So instead of taking it upon himself to seal the game, Lillard didn’t hesitate and fed Turner the ball. Turner immediately went to his bread-and-butter and backed Korver down into the paint, where he scored with 1:49 left.

“Very unselfish,’’ Turner said of Lillard. “It was huge. In that part of the game, a critical part, to trust me enough in a mismatch, and be aware of my strength … it was great.’’

Does Turner think Lillard would have done that last season, Turner’s first in Portland?

“I don’t really know,’’ Turner said. “Because I don’t want to take away from Dame. He’s smart and always tries to do the right thing. But I will say, one thing we have been doing great lately is moving the ball.’’

Blazers coach Terry Stotts said he didn't want to read too much into one play, but he liked what he saw late from Lillard.

"That was a sign of trust and recognition,’’ Stotts said.

Lillard says the two late-game plays – part of his nine-assist night - were an illustration of how the Blazers have become a more well-rounded and dependable team. Sure, during this streak he is averaging 31.7 points, and has willed this team to victories at Phoenix and the Lakers, but he no longer feels the burden to do it all himself.

This team, he says, thinks. This team communicates. And this team has different players elevate their play on different nights.

“Us leaning on each other is as big as anything,’’ Lillard said. “We have to lean on each other.’’

Not one, not two, not three... ELEVEN in a row


Not one, not two, not three... ELEVEN in a row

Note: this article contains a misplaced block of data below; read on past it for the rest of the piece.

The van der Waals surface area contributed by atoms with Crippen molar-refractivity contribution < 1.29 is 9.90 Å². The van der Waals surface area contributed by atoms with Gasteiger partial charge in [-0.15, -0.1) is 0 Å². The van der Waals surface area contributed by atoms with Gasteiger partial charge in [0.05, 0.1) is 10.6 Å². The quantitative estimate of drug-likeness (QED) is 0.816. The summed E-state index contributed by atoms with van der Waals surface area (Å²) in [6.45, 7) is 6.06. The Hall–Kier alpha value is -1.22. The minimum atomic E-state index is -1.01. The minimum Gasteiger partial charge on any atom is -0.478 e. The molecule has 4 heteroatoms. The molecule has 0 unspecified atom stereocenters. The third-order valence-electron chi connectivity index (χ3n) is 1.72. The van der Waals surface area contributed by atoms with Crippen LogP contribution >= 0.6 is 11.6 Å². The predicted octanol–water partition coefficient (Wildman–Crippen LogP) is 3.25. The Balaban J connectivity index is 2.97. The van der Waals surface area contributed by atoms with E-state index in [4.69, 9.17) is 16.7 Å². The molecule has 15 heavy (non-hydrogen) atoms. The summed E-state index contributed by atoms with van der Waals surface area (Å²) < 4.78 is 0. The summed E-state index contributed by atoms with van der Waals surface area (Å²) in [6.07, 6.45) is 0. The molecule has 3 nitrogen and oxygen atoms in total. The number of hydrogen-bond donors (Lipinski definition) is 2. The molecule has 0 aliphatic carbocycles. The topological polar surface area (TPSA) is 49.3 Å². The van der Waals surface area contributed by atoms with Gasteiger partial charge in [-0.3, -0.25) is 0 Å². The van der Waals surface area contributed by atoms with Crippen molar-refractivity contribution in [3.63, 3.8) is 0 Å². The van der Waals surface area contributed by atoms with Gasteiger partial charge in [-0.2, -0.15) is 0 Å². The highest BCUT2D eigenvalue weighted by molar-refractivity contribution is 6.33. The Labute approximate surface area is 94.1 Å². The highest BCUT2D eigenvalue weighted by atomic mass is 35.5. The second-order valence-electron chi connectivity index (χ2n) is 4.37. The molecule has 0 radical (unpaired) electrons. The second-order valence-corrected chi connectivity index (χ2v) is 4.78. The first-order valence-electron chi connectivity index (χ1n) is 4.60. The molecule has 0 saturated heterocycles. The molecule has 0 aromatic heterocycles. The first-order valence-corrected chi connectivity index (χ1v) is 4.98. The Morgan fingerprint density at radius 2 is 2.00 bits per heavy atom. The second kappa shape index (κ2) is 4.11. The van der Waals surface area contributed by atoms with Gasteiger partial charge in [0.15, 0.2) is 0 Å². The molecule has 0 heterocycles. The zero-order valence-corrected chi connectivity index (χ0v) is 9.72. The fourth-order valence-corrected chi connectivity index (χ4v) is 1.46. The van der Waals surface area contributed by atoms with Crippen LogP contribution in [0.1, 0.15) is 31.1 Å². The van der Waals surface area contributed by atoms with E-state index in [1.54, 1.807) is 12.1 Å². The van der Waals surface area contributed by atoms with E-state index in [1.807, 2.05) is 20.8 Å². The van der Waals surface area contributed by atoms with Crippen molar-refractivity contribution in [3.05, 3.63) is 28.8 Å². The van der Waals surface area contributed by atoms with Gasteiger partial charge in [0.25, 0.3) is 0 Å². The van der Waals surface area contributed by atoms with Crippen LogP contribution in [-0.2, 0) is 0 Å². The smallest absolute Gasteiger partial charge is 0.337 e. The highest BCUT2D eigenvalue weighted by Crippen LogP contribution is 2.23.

Another game night and another Trail Blazers' victim as Portland extends its winning streak to 11 games by taking down LeBron James and Cavs! Portland's dynamic duo did it again as CJ McCollum (29 points) and Damian Lillard (24 points, 9 assists) led the charge. LeBron James poured in 35 points and grabbed 14 rebounds. Up Next: Detroit on Saturday night.

Box Score: Portland 113, Cleveland 105

Quick Hits:

Awaiting birth of his son, Damian Lillard eyes schedule

USA Today

Awaiting birth of his son, Damian Lillard eyes schedule

For Damian Lillard, the Trail Blazers’ playoff push isn’t the only thing in a stretch run these days.

Lillard and his girlfriend are expecting a son, with March 19 as the projected due date. That could affect the star guard’s availability - the Blazers are in Los Angeles on March 18 for a game against the Clippers, and Lillard said he would fly home and miss the game if his girlfriend went into labor.

Lillard, who is enjoying the best season of his six-year career, said being a father has been on his mind throughout this season, but he said it hasn’t changed his play.

“I’ve always known it was going to happen; I mean, he’s going to come,’’ Lillard said.

The Blazers also have games March 20 against Houston and March 23 against Boston, but both are at home. The Blazers then go on a five-day, three-game trip to Oklahoma City, New Orleans and Memphis.


Tough Love: How Blazers' coach Terry Stotts is reaching Jusuf Nurkic

Tough Love: How Blazers' coach Terry Stotts is reaching Jusuf Nurkic

Throughout this Trail Blazers season, an important development has been unfolding on the sidelines: the coaching of Jusuf Nurkic by Terry Stotts.